How to select and install water meter

select and install water meter The system diagram below shows several applications for some of the more popular products from the Goldland range of water meters

In Diagram 1 water meters for both hot and cold water applications are shown. On both the hot and cold water systems a bank of single-jet water meters is depicted. This sort of configuration could be used when water consumption for individual flats or offices needs to be recorded. Pulse output meters, suitable for connection to a building management system or electronic remote readout, are also available. Also shown on the hot water system is a multi jet water meter, which is a class B meter, available in standard or pulse output versions. On the cold inlet side of the system meters from the Woltman range of large industrial and irrigation water meters are shown.

The Woltman combination meter is designed to register very low and very high flow rates by using a multi jet meter and a Woltman meter together, whilst the irrigation meter is designed to be very resistant to waterborne contamination and provide a good record of water consumption at high flow rates.

Goldland Water Project Equipment Co.,Ltd.offers a comprehensive range of secondary water meters for domestic, commercial and industrial applications. Goldland can provide the ideal metering solution for every installation. Please contact the Goldland Sales Department for advice on the most suitable meter for your installation.

Water authorities supply primary charging meters. Secondary meters are used when the water from one primary meter is split between a number of users.

All meters are factory tested to ensure that they comply with the relevant class, which is marked along with the approval number on each meter.

Nominal Flow Rate Qn The designation flow rate of the meter.
Maximum Flow Rate Qmax The highest flow rate at which the meter accuracy will be within the maximum permitted error.
Minimum Flow Rate Qmin The lowest flow rate at which the meter accuracy will be within the maximum permitted error.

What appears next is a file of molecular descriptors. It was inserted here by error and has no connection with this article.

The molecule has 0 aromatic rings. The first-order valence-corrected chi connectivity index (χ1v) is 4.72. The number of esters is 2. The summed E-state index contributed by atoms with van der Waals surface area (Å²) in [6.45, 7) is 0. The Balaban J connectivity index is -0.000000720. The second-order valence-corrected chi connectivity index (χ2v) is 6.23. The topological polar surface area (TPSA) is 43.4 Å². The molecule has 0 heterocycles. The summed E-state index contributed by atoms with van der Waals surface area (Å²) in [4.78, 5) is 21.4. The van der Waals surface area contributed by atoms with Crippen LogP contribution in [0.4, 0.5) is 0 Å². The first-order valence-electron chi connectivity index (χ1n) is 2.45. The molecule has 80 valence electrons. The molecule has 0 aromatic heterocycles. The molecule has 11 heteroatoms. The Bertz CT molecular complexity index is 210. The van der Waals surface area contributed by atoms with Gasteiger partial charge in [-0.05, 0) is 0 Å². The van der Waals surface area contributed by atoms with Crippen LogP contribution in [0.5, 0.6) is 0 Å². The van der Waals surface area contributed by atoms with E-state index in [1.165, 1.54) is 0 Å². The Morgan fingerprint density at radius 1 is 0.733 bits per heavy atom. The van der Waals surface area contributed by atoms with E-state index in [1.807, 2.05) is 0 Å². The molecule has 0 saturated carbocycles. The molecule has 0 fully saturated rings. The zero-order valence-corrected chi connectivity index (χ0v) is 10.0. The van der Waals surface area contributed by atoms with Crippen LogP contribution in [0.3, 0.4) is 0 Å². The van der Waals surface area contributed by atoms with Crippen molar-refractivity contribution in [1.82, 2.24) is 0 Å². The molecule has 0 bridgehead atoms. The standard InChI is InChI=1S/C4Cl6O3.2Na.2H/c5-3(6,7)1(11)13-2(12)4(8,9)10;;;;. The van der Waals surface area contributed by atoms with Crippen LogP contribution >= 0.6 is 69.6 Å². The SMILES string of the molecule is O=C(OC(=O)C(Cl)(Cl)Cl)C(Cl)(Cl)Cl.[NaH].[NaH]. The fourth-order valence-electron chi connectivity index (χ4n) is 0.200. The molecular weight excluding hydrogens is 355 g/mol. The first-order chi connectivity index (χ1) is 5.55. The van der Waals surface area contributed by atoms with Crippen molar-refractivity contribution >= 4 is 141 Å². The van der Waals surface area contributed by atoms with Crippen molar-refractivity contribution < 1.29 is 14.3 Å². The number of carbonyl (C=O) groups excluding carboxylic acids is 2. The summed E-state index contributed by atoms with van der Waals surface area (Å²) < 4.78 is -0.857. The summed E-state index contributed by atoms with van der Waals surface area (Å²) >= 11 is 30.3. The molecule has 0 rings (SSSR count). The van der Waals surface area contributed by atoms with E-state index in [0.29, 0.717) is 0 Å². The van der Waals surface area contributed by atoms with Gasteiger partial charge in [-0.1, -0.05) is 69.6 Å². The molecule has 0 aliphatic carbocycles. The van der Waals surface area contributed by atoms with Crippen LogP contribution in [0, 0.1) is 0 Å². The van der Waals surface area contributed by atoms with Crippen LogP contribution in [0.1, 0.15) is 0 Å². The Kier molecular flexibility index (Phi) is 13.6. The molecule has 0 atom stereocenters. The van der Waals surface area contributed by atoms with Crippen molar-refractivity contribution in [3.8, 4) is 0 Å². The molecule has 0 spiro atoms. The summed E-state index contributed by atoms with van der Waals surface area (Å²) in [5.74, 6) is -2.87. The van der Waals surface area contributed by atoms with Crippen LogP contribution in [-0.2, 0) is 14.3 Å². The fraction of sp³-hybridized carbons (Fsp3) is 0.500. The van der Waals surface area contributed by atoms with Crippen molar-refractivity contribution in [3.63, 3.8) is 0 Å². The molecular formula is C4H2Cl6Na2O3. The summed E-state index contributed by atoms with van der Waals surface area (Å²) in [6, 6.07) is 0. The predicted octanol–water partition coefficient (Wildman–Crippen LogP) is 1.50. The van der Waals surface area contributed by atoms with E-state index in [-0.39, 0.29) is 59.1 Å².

Transitional Flow Rate Qt The flow rate at which the maximum permitted error of the meter changes.
Maximum Permitted Error from Qmin to Qt   5%
Maximum Permitted Error from Qt to Qmax   2%

The following is some basic advice on how to select the correct water meter for a given application.

The size of the water meter
Water meters are sized on their nominal flow rate. This is called the Qn and is given in cubic meters per hour (one cubic meter is 1,000 litres of water). The water meters maximum flow rate is twice the Qn. 1. If the required flow rate is known then a water meter can be selected so that the required flow rate falls between the nominal and maximum flow rates. 2. If the flow rate is not known then it is generally safe to select a meter of the same nominal size (DN) as the pipework it is to be connected.

What class of meter is required
The class does not indicate the accuracy of the water meter but at what flow rate the meter meets the common accuracy figures. These are 5% at the meters minimum flow rate and 2% in the meters normal range (between Qt and Qmax) for cold water meters. The figures for hot water meters are 6% and 3% respectively. The higher the class of water meter the higher the accuracy at very low flow rates; Class D having the highest accuracy, and class A the lowest.

When deciding if a low flow reading is required it should be remembered that even a class A Qn 2.5 (a 3/4 " meter) will start to read, within its tolerance band, at a flow rate of 1.66 l/m (a basin tap will flow at between 6 and 10 l/m)